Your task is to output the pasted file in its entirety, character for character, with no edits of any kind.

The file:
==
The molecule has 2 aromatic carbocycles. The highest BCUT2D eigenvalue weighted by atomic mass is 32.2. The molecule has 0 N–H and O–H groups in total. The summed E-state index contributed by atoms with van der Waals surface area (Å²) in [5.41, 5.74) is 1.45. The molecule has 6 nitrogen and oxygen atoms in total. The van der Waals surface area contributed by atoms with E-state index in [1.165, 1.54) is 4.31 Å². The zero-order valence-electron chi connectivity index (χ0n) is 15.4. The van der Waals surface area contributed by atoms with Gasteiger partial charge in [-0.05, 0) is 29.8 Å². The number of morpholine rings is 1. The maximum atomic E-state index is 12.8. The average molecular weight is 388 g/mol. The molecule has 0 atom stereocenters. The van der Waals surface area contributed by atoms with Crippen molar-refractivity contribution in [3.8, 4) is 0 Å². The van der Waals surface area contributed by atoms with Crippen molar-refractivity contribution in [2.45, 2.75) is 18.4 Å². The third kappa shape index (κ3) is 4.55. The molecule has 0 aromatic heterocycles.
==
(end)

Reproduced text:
The molecule has 2 aromatic carbocycles. The highest BCUT2D eigenvalue weighted by atomic mass is 32.2. The molecule has 0 N–H and O–H groups in total. The summed E-state index contributed by atoms with van der Waals surface area (Å²) in [5.41, 5.74) is 1.45. The molecule has 6 nitrogen and oxygen atoms in total. The van der Waals surface area contributed by atoms with E-state index in [1.165, 1.54) is 4.31 Å². The zero-order valence-electron chi connectivity index (χ0n) is 15.4. The van der Waals surface area contributed by atoms with Gasteiger partial charge in [-0.05, 0) is 29.8 Å². The number of morpholine rings is 1. The maximum atomic E-state index is 12.8. The average molecular weight is 388 g/mol. The molecule has 0 atom stereocenters. The van der Waals surface area contributed by atoms with Crippen molar-refractivity contribution in [3.8, 4) is 0 Å². The van der Waals surface area contributed by atoms with Crippen molar-refractivity contribution in [2.45, 2.75) is 18.4 Å². The third kappa shape index (κ3) is 4.55. The molecule has 0 aromatic heterocycles.